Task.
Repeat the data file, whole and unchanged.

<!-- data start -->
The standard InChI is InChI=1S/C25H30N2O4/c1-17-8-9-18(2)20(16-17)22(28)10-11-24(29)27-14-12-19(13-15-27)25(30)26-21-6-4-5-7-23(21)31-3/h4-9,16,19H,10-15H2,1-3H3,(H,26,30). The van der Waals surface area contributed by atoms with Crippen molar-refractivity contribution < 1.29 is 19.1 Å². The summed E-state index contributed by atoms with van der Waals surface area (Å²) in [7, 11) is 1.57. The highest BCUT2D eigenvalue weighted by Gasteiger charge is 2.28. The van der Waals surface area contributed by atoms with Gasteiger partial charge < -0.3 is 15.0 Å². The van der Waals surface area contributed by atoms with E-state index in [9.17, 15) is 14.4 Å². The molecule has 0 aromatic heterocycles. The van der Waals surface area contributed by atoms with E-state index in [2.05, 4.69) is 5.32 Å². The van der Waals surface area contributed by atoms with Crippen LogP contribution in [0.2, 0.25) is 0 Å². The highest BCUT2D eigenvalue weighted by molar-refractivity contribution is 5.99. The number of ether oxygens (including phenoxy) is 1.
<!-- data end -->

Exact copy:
The standard InChI is InChI=1S/C25H30N2O4/c1-17-8-9-18(2)20(16-17)22(28)10-11-24(29)27-14-12-19(13-15-27)25(30)26-21-6-4-5-7-23(21)31-3/h4-9,16,19H,10-15H2,1-3H3,(H,26,30). The van der Waals surface area contributed by atoms with Crippen molar-refractivity contribution < 1.29 is 19.1 Å². The summed E-state index contributed by atoms with van der Waals surface area (Å²) in [7, 11) is 1.57. The highest BCUT2D eigenvalue weighted by Gasteiger charge is 2.28. The van der Waals surface area contributed by atoms with Gasteiger partial charge < -0.3 is 15.0 Å². The van der Waals surface area contributed by atoms with E-state index in [9.17, 15) is 14.4 Å². The molecule has 0 aromatic heterocycles. The van der Waals surface area contributed by atoms with E-state index in [2.05, 4.69) is 5.32 Å². The van der Waals surface area contributed by atoms with Crippen LogP contribution in [0.2, 0.25) is 0 Å². The highest BCUT2D eigenvalue weighted by molar-refractivity contribution is 5.99. The number of ether oxygens (including phenoxy) is 1.